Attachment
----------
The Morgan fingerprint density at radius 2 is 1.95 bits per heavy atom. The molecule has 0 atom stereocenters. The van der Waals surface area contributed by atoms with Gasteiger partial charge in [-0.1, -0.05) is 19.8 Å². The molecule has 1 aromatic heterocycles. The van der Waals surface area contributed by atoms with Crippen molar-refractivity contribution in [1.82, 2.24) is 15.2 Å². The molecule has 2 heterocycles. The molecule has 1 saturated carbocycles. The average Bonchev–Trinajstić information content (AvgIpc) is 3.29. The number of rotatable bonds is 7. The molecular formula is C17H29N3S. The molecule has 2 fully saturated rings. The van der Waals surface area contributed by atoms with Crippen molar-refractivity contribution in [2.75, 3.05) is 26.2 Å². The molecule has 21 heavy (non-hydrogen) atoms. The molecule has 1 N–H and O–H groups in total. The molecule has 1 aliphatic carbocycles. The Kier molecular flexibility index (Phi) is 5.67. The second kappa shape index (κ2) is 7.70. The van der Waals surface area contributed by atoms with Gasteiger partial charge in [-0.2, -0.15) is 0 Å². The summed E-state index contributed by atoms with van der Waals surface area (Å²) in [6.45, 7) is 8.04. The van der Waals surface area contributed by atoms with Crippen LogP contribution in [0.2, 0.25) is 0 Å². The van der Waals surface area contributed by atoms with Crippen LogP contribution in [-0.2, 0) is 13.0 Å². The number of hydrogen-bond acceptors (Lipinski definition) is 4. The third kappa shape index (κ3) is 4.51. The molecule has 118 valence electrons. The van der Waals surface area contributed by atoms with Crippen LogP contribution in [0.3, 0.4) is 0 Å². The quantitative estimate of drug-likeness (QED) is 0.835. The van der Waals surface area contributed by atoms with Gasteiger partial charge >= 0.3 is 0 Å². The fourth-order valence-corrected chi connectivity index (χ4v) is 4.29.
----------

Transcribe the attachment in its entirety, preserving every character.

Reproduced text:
The Morgan fingerprint density at radius 2 is 1.95 bits per heavy atom. The molecule has 0 atom stereocenters. The van der Waals surface area contributed by atoms with Gasteiger partial charge in [-0.1, -0.05) is 19.8 Å². The molecule has 1 aromatic heterocycles. The van der Waals surface area contributed by atoms with Crippen molar-refractivity contribution in [1.82, 2.24) is 15.2 Å². The molecule has 2 heterocycles. The molecule has 1 saturated carbocycles. The average Bonchev–Trinajstić information content (AvgIpc) is 3.29. The number of rotatable bonds is 7. The molecular formula is C17H29N3S. The molecule has 2 fully saturated rings. The van der Waals surface area contributed by atoms with Crippen molar-refractivity contribution in [2.75, 3.05) is 26.2 Å². The molecule has 21 heavy (non-hydrogen) atoms. The molecule has 1 N–H and O–H groups in total. The molecule has 1 aliphatic carbocycles. The Kier molecular flexibility index (Phi) is 5.67. The second kappa shape index (κ2) is 7.70. The van der Waals surface area contributed by atoms with Gasteiger partial charge in [-0.2, -0.15) is 0 Å². The summed E-state index contributed by atoms with van der Waals surface area (Å²) in [6.45, 7) is 8.04. The van der Waals surface area contributed by atoms with Crippen LogP contribution in [0.2, 0.25) is 0 Å². The van der Waals surface area contributed by atoms with Crippen LogP contribution in [-0.2, 0) is 13.0 Å². The number of hydrogen-bond acceptors (Lipinski definition) is 4. The third kappa shape index (κ3) is 4.51. The molecule has 118 valence electrons. The van der Waals surface area contributed by atoms with Crippen LogP contribution in [0.3, 0.4) is 0 Å². The quantitative estimate of drug-likeness (QED) is 0.835. The van der Waals surface area contributed by atoms with Gasteiger partial charge >= 0.3 is 0 Å². The fourth-order valence-corrected chi connectivity index (χ4v) is 4.29.